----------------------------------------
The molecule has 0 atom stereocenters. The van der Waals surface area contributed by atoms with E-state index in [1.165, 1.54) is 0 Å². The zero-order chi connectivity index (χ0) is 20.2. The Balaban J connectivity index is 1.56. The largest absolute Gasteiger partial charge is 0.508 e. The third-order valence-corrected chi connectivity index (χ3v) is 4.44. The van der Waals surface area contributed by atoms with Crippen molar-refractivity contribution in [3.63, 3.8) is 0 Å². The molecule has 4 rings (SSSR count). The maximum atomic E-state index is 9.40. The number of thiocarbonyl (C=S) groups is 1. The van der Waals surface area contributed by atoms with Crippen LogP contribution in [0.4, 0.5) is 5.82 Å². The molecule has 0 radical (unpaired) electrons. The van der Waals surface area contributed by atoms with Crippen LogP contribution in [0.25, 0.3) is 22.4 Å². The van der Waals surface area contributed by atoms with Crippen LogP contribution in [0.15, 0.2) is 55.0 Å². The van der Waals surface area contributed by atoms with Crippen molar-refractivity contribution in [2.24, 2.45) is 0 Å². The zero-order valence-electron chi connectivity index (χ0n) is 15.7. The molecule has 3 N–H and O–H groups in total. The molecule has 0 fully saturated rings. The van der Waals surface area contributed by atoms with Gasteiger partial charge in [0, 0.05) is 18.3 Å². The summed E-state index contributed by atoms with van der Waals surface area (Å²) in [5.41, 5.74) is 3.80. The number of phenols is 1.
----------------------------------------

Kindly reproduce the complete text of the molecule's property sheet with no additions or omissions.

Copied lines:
The molecule has 0 atom stereocenters. The van der Waals surface area contributed by atoms with E-state index in [1.165, 1.54) is 0 Å². The zero-order chi connectivity index (χ0) is 20.2. The Balaban J connectivity index is 1.56. The largest absolute Gasteiger partial charge is 0.508 e. The third-order valence-corrected chi connectivity index (χ3v) is 4.44. The van der Waals surface area contributed by atoms with Crippen molar-refractivity contribution in [3.63, 3.8) is 0 Å². The molecule has 4 rings (SSSR count). The maximum atomic E-state index is 9.40. The number of thiocarbonyl (C=S) groups is 1. The van der Waals surface area contributed by atoms with Crippen LogP contribution in [0.4, 0.5) is 5.82 Å². The molecule has 0 radical (unpaired) electrons. The van der Waals surface area contributed by atoms with Crippen LogP contribution in [0.25, 0.3) is 22.4 Å². The van der Waals surface area contributed by atoms with Crippen LogP contribution in [0.15, 0.2) is 55.0 Å². The van der Waals surface area contributed by atoms with Crippen molar-refractivity contribution in [2.24, 2.45) is 0 Å². The zero-order valence-electron chi connectivity index (χ0n) is 15.7. The molecule has 3 N–H and O–H groups in total. The molecule has 0 fully saturated rings. The van der Waals surface area contributed by atoms with Gasteiger partial charge in [0, 0.05) is 18.3 Å². The summed E-state index contributed by atoms with van der Waals surface area (Å²) in [5.41, 5.74) is 3.80. The number of phenols is 1.